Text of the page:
Date of Award




Document Type


Degree Name

Doctor of Philosophy (PhD)


Department of Environmental Health Sciences

Content Description

1 online resource (xi, 194 pages) : illustrations (some color), color maps.

Dissertation/Thesis Chair

Beth J Feingold

Committee Members

Erin Bell, Jenna Krall, Allison A Appleton, Patrick Parsons


Trace elements, Anemia in children, Nails (Anatomy)

Subject Categories

Environmental Health | Environmental Sciences | Public Health


Anthropogenic changes in the Peruvian Amazon, including deforestation, highway development, agriculture, and artisanal and small-scale gold mining (ASGM), have increased community concern about potential exposures toxic trace elements (TTE) including arsenic (As), cadmium (Cd), mercury (Hg), and lead (Pb). Such exposures can lead to detrimental health effects in children, such as developmental delays and anemia. The overarching goal of my dissertation was to understand exposure to both toxic and essential (manganese (Mn), selenium (Se), and zinc (Zn)) trace elements, anemia prevalence, and the associations between hemoglobin (Hb) levels and trace elements. To do this, I leveraged existing data from a population based study in the Southern Peruvian Amazon region of Madre de Dios – the Investigación de Migración, Ambiente, y Salud (IMAS). In my first aim I considered sources of TTE exposure among children under 10 years old by conducting generalized estimating equations (GEE) clustered at the household level. I found, on average, As was higher in children from rural areas, and Hg was, on average, higher among children living near AGSM areas. In my second aim, I considered potential factors that may lead to anemia in children under 12 and again used GEE clustered at the household level. Anemia prevalence in 2014 was 78%, and I found decreased Hb levels to be associated with younger age and prior anemia status. Finally, in my third aim, I used linear regression models to understand associations between TTE exposure in nails and Hb levels and accounting for exposure to essential elements. While no statistically significant associations were identified, TTE contamination in nail warrants additional investigation of childhood exposure in Madre de Dios. Further the high burden of anemia identified in this population warrants future attention. Analysis of children’s nails adds to the limited body of research on nail-trace element exposure, helping to improve our understanding of this biomarker.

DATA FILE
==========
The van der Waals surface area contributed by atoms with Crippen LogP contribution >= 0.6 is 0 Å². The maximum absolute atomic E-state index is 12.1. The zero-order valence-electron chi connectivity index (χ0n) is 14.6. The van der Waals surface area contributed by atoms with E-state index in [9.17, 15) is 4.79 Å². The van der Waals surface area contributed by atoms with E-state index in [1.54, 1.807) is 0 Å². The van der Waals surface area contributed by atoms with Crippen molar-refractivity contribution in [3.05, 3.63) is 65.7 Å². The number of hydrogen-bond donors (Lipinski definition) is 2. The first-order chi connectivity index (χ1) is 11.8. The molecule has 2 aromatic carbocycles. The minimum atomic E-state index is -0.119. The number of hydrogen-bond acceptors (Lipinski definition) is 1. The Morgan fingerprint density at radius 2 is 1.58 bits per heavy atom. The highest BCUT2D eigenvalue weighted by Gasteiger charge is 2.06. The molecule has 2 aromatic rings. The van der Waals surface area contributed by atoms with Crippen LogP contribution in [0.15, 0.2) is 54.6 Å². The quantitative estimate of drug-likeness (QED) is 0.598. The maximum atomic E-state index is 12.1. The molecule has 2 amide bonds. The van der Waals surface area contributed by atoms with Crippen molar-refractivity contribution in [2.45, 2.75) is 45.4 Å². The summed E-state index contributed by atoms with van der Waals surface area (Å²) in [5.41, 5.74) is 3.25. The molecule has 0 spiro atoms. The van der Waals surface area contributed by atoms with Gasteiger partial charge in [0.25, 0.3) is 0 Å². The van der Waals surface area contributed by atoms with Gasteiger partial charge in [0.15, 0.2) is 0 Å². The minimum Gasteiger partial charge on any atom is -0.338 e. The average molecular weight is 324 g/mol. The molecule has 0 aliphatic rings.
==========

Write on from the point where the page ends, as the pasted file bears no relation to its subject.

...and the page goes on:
Available for download on Thursday, August 08, 2024